Merck: Medication beliefs alter adherence
Improving patients’ beliefs about their medication therapies may significantly improve medication adherence, according to a set of studies sponsored by drug maker Merck and presented last month at the International Society for Pharmacoeconomics and Outcomes Research’s 16th annual international meeting in Baltimore.
“We believe it is Merck’s outcomes and adherence research programs that truly differentiate us from other healthcare companies,” Merck spokesman Jim Brinckman told Drug Store News. “To that end, the company has made adherence a top strategic priority.” Merck has created a number of tools designed to help pharmacists and patients address adherence, such as the “Adherence Estimator,” a self-scoring patient survey.
In one study, patients who had various chronic conditions in 2008 were mailed a survey that assessed their perceived need for medications, concerns about side effects, perceived affordability of medications, perceived severity of their disease states, the trust they placed in their physicians, concerns about medication safety and the perceived value of their drugs. The study then measured whether they continued or discontinued therapy based on gaps in pharmacy claims data, grouping respondents according to discontinuation after the first, second, third and fourth or subsequent fills; those who were persistent over a 14-month period but had gaps in therapy; and those who were persistent without any gaps. The researchers said the results showed that patients’ beliefs may not only help predict whether they will discontinue therapy, but also when. “Improving medication beliefs may help to move patients gradually along the continuum from early nonpersistence to perfect adherence,” the researchers wrote.
Another study explored the relationship between intentional and unintentional nonadherence, which refers to conscious decisions not to take medication as directed versus the inability to do so. Researchers surveyed 24,071 adults with asthma, hypertension, diabetes, hyperlipidemia, osteoporosis or depression from the Harris Interactive Chronic Illness Panel. Patients answered questions about adherence and beliefs about their medications, generating scales assessing perceived medication need, concerns and affordability. The researchers found a significant relationship between unintentional and intentional nonadherence, concluding that the former may help predict the latter. A significant relationship also was found between medication beliefs and intentional and unintentional adherence.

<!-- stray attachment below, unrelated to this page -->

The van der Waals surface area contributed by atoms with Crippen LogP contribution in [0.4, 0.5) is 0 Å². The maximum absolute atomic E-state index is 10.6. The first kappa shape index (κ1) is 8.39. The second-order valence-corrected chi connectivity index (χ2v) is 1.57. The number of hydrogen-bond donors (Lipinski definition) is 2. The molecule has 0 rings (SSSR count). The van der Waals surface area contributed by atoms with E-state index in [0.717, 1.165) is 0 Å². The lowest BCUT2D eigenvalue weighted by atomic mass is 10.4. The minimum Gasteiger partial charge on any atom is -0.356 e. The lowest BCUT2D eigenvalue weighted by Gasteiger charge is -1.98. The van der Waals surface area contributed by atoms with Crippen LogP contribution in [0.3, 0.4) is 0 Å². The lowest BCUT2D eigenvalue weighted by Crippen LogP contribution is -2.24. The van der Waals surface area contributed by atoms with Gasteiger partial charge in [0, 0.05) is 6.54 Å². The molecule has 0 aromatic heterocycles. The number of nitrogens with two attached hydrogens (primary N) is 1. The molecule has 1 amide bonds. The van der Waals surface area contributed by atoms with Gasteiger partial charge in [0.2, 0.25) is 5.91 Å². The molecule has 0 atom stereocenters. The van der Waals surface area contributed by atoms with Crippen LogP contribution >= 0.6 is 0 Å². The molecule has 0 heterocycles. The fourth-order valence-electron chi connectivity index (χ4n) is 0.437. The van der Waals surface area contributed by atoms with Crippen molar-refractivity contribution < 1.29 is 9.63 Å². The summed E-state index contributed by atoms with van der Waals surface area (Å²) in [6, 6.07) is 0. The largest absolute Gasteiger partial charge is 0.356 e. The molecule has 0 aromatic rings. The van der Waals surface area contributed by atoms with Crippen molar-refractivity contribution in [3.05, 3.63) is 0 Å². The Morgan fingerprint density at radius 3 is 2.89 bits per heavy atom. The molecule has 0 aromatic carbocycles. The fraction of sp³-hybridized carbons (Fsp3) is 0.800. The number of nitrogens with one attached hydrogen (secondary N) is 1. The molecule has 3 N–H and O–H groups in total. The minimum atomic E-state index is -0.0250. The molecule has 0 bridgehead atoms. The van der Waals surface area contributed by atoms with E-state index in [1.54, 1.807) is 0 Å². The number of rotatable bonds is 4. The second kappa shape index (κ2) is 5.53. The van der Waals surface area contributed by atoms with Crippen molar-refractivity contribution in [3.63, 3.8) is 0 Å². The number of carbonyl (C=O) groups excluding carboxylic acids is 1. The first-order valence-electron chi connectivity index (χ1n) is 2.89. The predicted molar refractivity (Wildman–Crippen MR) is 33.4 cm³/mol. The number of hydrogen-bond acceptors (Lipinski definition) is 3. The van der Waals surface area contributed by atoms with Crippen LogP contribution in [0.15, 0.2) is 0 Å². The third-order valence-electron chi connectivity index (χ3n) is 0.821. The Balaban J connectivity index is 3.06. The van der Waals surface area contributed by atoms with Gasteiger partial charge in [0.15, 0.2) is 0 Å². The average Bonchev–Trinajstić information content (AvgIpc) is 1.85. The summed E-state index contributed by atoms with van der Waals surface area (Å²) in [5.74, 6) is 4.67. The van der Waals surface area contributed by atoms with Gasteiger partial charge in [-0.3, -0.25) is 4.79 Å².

The studies follow the January publication of a Merck-sponsored study in the journal Health Affairs that found employers that lowered co-payments on prescription drugs while promoting disease management could lower their own healthcare costs. That study, which focused on patients with diabetes, found that employers combining disease-management programs with “value-based insurance design” can earn a return of $1.33 for every dollar they spend upfront on medication.
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Specialty Rx, diabetes to drive drug trend
The overall growth in drug spending for 2010 was 3.7%, according to the latest drug trend report by pharmacy benefit manager Medco Health Solutions. The lower increase was primarily due to higher rates of generic drug dispensing — more than 71% of drugs dispensed were generics.